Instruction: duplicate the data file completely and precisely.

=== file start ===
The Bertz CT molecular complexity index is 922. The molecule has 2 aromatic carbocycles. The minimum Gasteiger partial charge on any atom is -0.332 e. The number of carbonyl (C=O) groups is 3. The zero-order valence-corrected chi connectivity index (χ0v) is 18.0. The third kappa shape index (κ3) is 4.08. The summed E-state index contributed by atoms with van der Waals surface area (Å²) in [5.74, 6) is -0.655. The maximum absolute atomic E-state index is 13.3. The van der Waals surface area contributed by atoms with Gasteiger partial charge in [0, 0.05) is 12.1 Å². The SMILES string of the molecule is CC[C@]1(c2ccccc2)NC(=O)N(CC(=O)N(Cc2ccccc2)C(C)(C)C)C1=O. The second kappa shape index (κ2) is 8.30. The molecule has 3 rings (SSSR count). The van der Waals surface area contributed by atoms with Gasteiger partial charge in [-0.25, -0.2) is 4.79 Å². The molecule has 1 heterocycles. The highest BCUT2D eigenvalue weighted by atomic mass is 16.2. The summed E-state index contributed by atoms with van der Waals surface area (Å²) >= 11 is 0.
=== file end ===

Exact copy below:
The Bertz CT molecular complexity index is 922. The molecule has 2 aromatic carbocycles. The minimum Gasteiger partial charge on any atom is -0.332 e. The number of carbonyl (C=O) groups is 3. The zero-order valence-corrected chi connectivity index (χ0v) is 18.0. The third kappa shape index (κ3) is 4.08. The summed E-state index contributed by atoms with van der Waals surface area (Å²) in [5.74, 6) is -0.655. The maximum absolute atomic E-state index is 13.3. The van der Waals surface area contributed by atoms with Gasteiger partial charge in [0, 0.05) is 12.1 Å². The SMILES string of the molecule is CC[C@]1(c2ccccc2)NC(=O)N(CC(=O)N(Cc2ccccc2)C(C)(C)C)C1=O. The second kappa shape index (κ2) is 8.30. The molecule has 3 rings (SSSR count). The van der Waals surface area contributed by atoms with Gasteiger partial charge in [-0.25, -0.2) is 4.79 Å². The molecule has 1 heterocycles. The highest BCUT2D eigenvalue weighted by atomic mass is 16.2. The summed E-state index contributed by atoms with van der Waals surface area (Å²) >= 11 is 0.